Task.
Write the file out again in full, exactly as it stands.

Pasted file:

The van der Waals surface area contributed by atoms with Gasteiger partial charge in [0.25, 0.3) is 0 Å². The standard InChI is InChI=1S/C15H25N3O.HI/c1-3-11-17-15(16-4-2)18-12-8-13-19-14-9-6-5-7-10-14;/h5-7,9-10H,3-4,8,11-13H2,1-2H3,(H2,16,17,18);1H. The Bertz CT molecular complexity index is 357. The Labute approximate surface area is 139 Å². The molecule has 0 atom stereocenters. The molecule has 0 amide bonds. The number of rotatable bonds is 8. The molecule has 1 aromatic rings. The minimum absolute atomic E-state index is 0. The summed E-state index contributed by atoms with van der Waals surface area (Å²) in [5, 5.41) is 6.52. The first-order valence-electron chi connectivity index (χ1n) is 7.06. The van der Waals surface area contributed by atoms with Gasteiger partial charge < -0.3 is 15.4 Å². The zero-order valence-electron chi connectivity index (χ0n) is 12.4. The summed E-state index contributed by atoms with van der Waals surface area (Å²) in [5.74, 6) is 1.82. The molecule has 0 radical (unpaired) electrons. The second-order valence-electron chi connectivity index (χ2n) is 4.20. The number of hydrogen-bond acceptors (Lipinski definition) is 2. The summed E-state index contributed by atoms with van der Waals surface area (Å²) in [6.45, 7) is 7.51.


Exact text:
The van der Waals surface area contributed by atoms with Gasteiger partial charge in [0.25, 0.3) is 0 Å². The standard InChI is InChI=1S/C15H25N3O.HI/c1-3-11-17-15(16-4-2)18-12-8-13-19-14-9-6-5-7-10-14;/h5-7,9-10H,3-4,8,11-13H2,1-2H3,(H2,16,17,18);1H. The Bertz CT molecular complexity index is 357. The Labute approximate surface area is 139 Å². The molecule has 0 atom stereocenters. The molecule has 0 amide bonds. The number of rotatable bonds is 8. The molecule has 1 aromatic rings. The minimum absolute atomic E-state index is 0. The summed E-state index contributed by atoms with van der Waals surface area (Å²) in [5, 5.41) is 6.52. The first-order valence-electron chi connectivity index (χ1n) is 7.06. The van der Waals surface area contributed by atoms with Gasteiger partial charge < -0.3 is 15.4 Å². The zero-order valence-electron chi connectivity index (χ0n) is 12.4. The summed E-state index contributed by atoms with van der Waals surface area (Å²) in [5.74, 6) is 1.82. The molecule has 0 radical (unpaired) electrons. The second-order valence-electron chi connectivity index (χ2n) is 4.20. The number of hydrogen-bond acceptors (Lipinski definition) is 2. The summed E-state index contributed by atoms with van der Waals surface area (Å²) in [6.45, 7) is 7.51.